Lisvane (Llŷs-Faen) - From 'A Topographical Dictionary of Wales' (1849)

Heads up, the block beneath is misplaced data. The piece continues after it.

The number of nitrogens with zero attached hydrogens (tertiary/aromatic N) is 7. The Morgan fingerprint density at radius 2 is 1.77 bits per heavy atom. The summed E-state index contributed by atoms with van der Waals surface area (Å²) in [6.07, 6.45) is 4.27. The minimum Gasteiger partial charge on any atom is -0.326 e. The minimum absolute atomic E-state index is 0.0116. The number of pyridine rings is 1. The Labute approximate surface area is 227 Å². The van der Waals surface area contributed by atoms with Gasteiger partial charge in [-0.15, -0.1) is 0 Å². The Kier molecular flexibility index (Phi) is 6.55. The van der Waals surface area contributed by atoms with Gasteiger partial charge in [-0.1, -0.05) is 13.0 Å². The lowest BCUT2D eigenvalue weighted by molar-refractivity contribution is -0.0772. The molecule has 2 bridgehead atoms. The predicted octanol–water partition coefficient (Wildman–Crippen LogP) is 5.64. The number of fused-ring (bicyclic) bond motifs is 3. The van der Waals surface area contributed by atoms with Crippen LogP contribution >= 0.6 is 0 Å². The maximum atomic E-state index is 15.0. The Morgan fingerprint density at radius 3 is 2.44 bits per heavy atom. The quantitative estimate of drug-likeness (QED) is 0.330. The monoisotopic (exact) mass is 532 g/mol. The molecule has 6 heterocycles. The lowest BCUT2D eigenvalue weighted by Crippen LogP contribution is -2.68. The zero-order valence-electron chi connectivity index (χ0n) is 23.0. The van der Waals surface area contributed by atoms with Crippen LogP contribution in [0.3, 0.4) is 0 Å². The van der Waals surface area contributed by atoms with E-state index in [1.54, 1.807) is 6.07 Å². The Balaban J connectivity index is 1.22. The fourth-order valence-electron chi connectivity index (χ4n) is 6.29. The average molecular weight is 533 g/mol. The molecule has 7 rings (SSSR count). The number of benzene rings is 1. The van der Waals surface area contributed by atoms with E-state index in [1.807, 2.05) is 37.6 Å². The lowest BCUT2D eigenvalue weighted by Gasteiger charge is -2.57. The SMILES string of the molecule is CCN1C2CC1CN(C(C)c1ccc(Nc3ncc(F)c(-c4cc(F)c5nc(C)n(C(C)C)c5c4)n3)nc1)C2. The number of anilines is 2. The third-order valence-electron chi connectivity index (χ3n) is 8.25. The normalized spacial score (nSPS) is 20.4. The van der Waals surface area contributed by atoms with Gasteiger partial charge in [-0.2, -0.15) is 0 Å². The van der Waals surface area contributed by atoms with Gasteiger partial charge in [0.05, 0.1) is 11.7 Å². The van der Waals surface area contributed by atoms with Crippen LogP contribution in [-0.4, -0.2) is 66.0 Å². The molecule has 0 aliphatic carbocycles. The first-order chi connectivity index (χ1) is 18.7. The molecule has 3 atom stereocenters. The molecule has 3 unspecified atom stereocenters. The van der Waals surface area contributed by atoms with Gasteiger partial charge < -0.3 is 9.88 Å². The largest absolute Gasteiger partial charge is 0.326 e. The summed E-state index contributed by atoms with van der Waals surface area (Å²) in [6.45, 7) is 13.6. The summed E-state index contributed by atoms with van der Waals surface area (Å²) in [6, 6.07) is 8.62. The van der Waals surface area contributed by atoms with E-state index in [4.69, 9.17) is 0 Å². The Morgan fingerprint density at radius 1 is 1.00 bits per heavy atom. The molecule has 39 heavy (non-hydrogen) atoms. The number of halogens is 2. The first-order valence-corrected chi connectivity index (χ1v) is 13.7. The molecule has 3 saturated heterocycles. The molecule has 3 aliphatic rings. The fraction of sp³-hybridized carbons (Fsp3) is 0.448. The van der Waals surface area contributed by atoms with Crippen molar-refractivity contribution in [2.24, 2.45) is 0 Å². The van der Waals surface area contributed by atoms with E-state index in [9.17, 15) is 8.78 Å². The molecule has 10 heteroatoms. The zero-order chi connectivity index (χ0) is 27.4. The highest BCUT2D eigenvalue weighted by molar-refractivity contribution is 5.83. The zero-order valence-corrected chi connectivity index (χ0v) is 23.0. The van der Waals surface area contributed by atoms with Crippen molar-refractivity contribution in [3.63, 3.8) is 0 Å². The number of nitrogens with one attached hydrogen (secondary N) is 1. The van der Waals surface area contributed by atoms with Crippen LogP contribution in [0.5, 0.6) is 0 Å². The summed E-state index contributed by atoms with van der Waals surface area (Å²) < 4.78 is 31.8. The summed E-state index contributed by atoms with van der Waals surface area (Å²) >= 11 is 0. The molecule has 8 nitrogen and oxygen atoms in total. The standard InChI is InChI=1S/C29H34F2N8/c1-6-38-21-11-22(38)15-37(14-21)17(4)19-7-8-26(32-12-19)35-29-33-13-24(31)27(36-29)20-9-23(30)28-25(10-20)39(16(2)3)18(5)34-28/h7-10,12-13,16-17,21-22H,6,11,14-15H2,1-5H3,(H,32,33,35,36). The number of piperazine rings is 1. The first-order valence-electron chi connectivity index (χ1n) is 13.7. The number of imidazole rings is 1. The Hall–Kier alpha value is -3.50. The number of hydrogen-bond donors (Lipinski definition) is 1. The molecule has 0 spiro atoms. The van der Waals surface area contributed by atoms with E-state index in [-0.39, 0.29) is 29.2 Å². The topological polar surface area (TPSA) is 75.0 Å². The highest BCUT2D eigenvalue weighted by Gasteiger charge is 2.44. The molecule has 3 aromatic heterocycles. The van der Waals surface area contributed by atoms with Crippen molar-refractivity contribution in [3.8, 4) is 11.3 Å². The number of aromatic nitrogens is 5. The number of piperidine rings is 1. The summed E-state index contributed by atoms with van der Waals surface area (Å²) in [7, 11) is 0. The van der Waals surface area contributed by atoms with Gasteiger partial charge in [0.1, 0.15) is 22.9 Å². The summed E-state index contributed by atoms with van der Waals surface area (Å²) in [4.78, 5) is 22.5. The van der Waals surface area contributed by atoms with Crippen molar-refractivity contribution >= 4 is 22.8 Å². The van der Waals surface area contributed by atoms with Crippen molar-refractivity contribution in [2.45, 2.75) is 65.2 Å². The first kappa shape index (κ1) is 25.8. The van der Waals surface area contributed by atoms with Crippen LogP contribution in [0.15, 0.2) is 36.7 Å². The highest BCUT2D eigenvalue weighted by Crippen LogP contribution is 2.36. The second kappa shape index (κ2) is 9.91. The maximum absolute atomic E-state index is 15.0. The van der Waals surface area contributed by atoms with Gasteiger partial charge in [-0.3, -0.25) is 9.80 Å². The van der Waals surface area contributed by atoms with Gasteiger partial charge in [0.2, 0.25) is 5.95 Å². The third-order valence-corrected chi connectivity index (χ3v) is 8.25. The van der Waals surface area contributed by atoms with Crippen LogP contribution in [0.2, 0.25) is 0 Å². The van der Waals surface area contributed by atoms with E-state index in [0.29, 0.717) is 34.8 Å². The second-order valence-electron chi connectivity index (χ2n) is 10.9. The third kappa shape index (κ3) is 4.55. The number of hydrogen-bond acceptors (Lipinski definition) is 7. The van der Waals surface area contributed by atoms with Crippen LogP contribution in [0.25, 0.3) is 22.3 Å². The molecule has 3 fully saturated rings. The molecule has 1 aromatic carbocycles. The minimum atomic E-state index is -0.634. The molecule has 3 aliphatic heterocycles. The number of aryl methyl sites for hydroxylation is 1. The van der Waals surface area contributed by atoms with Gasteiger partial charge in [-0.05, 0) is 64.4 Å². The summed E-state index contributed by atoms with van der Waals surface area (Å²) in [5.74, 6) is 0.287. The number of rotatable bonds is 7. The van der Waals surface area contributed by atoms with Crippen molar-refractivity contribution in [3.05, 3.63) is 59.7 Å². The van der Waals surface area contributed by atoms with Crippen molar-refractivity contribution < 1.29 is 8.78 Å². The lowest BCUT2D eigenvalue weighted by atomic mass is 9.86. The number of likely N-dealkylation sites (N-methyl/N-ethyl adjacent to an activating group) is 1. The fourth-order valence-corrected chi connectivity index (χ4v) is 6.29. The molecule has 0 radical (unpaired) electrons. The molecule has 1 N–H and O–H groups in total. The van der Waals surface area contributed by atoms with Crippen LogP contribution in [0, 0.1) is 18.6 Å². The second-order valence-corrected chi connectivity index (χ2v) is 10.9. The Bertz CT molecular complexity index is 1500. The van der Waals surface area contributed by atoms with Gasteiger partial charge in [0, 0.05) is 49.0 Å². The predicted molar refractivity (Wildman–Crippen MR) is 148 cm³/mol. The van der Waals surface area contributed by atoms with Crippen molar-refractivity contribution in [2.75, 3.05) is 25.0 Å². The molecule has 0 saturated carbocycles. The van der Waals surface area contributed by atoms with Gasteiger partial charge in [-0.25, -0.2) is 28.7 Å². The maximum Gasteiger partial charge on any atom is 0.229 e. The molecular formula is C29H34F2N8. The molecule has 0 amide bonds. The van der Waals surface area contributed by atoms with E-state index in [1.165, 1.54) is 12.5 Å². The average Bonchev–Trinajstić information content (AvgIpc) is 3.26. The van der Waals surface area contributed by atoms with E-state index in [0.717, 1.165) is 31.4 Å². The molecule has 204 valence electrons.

LISVANE (LLŶS-FAEN), a parish, in the union of Cardiff, hundred of Kibbor, county of Glamorgan, South Wales, 5 miles (N. by E.) from Cardiff; containing 207 inhabitants. It is situated on the western bank of the Romney, which here separates the counties of Glamorgan and Monmouth. The living is a perpetual curacy, endowed with £1000 royal bounty and £200 parliamentary grant, and in the alternate patronage of C. K. Kemeys Tynte, Esq., and the representative of the late Earl of Plymouth, the impropriators; net income, £60. The church is dedicated to St. Denis. Mary Lewis, in 1728, conveyed a moiety of the tithes of the parish, in order that a salary of £5 should be paid out of the rents to a schoolmaster, for instructing the poor children of Lisvane, and a similar sum to a person for teaching those of the adjoining parish of Llanishen; the residue of the profits to be expended in placing them out as apprentices: the tithes, which produce about £70 per annum, are also charged with an annual payment of £10 to the perpetual curate. The same benevolent lady bequeathed two acres of land in the parish of Romney, Monmouth, for the benefit of the poor, the rent of which, with a similar bequest by Moses Thomas, in 1775, of three acres, the whole producing £8 per annum, is distributed at Christmas among those not receiving parochial relief. The children attend a school in the parish of Llanishen. There is a place of worship for Particular Baptists, with a Sunday school held in it.